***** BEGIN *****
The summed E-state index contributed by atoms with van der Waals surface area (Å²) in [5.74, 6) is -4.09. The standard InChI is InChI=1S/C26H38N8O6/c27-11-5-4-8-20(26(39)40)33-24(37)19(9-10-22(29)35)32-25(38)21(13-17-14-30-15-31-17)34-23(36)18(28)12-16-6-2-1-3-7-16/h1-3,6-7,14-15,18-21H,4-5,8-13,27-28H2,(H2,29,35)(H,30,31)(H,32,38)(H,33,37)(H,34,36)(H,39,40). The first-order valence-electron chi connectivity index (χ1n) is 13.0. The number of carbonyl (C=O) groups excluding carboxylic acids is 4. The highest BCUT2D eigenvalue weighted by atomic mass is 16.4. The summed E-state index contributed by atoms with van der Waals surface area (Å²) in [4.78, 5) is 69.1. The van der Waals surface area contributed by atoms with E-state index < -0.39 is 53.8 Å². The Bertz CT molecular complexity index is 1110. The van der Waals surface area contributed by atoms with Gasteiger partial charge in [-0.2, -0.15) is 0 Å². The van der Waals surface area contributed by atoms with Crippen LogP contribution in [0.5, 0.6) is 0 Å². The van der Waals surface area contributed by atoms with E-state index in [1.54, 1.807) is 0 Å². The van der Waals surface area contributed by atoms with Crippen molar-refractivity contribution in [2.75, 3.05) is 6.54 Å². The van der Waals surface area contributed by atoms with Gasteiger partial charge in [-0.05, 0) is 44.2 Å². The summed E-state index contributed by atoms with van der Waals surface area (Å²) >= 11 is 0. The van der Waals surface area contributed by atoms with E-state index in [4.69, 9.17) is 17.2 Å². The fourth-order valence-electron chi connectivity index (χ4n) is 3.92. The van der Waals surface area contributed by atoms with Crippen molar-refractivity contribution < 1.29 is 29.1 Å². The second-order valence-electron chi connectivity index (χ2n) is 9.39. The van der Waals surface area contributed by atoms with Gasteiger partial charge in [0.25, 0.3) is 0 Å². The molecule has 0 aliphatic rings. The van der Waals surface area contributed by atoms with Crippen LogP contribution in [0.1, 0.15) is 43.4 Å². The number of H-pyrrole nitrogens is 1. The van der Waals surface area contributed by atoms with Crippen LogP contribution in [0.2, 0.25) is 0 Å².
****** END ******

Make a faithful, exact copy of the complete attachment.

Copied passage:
The summed E-state index contributed by atoms with van der Waals surface area (Å²) in [5.74, 6) is -4.09. The standard InChI is InChI=1S/C26H38N8O6/c27-11-5-4-8-20(26(39)40)33-24(37)19(9-10-22(29)35)32-25(38)21(13-17-14-30-15-31-17)34-23(36)18(28)12-16-6-2-1-3-7-16/h1-3,6-7,14-15,18-21H,4-5,8-13,27-28H2,(H2,29,35)(H,30,31)(H,32,38)(H,33,37)(H,34,36)(H,39,40). The first-order valence-electron chi connectivity index (χ1n) is 13.0. The number of carbonyl (C=O) groups excluding carboxylic acids is 4. The highest BCUT2D eigenvalue weighted by atomic mass is 16.4. The summed E-state index contributed by atoms with van der Waals surface area (Å²) in [4.78, 5) is 69.1. The van der Waals surface area contributed by atoms with E-state index < -0.39 is 53.8 Å². The Bertz CT molecular complexity index is 1110. The van der Waals surface area contributed by atoms with Gasteiger partial charge in [-0.2, -0.15) is 0 Å². The van der Waals surface area contributed by atoms with Crippen LogP contribution in [0.5, 0.6) is 0 Å². The van der Waals surface area contributed by atoms with E-state index in [1.54, 1.807) is 0 Å². The van der Waals surface area contributed by atoms with Crippen molar-refractivity contribution in [2.75, 3.05) is 6.54 Å². The van der Waals surface area contributed by atoms with Gasteiger partial charge in [-0.05, 0) is 44.2 Å². The summed E-state index contributed by atoms with van der Waals surface area (Å²) >= 11 is 0. The van der Waals surface area contributed by atoms with E-state index in [4.69, 9.17) is 17.2 Å². The fourth-order valence-electron chi connectivity index (χ4n) is 3.92. The van der Waals surface area contributed by atoms with Crippen molar-refractivity contribution < 1.29 is 29.1 Å². The second-order valence-electron chi connectivity index (χ2n) is 9.39. The van der Waals surface area contributed by atoms with Gasteiger partial charge in [0.25, 0.3) is 0 Å². The molecule has 0 aliphatic rings. The van der Waals surface area contributed by atoms with Crippen LogP contribution in [0.1, 0.15) is 43.4 Å². The number of H-pyrrole nitrogens is 1. The van der Waals surface area contributed by atoms with Crippen LogP contribution in [0.2, 0.25) is 0 Å².